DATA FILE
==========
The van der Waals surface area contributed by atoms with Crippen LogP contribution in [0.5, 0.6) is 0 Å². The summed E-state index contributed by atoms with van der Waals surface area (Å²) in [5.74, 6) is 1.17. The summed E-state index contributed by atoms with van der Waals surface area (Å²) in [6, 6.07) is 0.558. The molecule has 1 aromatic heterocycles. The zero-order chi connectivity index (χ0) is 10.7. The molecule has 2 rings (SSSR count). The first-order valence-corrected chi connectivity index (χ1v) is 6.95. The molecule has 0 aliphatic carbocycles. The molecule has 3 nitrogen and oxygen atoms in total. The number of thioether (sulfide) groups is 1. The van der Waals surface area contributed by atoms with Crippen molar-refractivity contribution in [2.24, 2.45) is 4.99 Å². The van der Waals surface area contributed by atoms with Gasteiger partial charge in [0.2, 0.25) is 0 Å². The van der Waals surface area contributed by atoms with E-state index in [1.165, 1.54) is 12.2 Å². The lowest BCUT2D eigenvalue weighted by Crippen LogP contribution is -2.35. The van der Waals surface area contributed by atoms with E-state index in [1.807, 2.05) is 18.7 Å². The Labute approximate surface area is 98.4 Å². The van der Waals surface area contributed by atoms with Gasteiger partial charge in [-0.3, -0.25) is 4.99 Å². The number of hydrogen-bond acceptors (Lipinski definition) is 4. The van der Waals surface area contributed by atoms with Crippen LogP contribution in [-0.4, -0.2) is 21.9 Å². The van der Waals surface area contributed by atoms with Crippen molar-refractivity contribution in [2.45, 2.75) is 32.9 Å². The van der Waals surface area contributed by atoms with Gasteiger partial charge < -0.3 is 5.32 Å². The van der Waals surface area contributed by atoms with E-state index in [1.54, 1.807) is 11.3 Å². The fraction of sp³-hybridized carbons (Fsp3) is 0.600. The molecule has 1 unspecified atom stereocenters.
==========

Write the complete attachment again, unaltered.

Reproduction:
The van der Waals surface area contributed by atoms with Crippen LogP contribution in [0.5, 0.6) is 0 Å². The summed E-state index contributed by atoms with van der Waals surface area (Å²) in [5.74, 6) is 1.17. The summed E-state index contributed by atoms with van der Waals surface area (Å²) in [6, 6.07) is 0.558. The molecule has 1 aromatic heterocycles. The zero-order chi connectivity index (χ0) is 10.7. The molecule has 2 rings (SSSR count). The first-order valence-corrected chi connectivity index (χ1v) is 6.95. The molecule has 0 aliphatic carbocycles. The molecule has 3 nitrogen and oxygen atoms in total. The number of thioether (sulfide) groups is 1. The van der Waals surface area contributed by atoms with Crippen molar-refractivity contribution in [2.24, 2.45) is 4.99 Å². The van der Waals surface area contributed by atoms with Gasteiger partial charge in [0.2, 0.25) is 0 Å². The van der Waals surface area contributed by atoms with E-state index in [1.165, 1.54) is 12.2 Å². The lowest BCUT2D eigenvalue weighted by Crippen LogP contribution is -2.35. The van der Waals surface area contributed by atoms with E-state index in [1.807, 2.05) is 18.7 Å². The Labute approximate surface area is 98.4 Å². The van der Waals surface area contributed by atoms with Gasteiger partial charge in [-0.3, -0.25) is 4.99 Å². The number of hydrogen-bond acceptors (Lipinski definition) is 4. The van der Waals surface area contributed by atoms with Crippen LogP contribution in [-0.4, -0.2) is 21.9 Å². The van der Waals surface area contributed by atoms with Crippen molar-refractivity contribution in [2.45, 2.75) is 32.9 Å². The van der Waals surface area contributed by atoms with Gasteiger partial charge < -0.3 is 5.32 Å². The van der Waals surface area contributed by atoms with E-state index in [1.54, 1.807) is 11.3 Å². The fraction of sp³-hybridized carbons (Fsp3) is 0.600. The molecule has 1 unspecified atom stereocenters.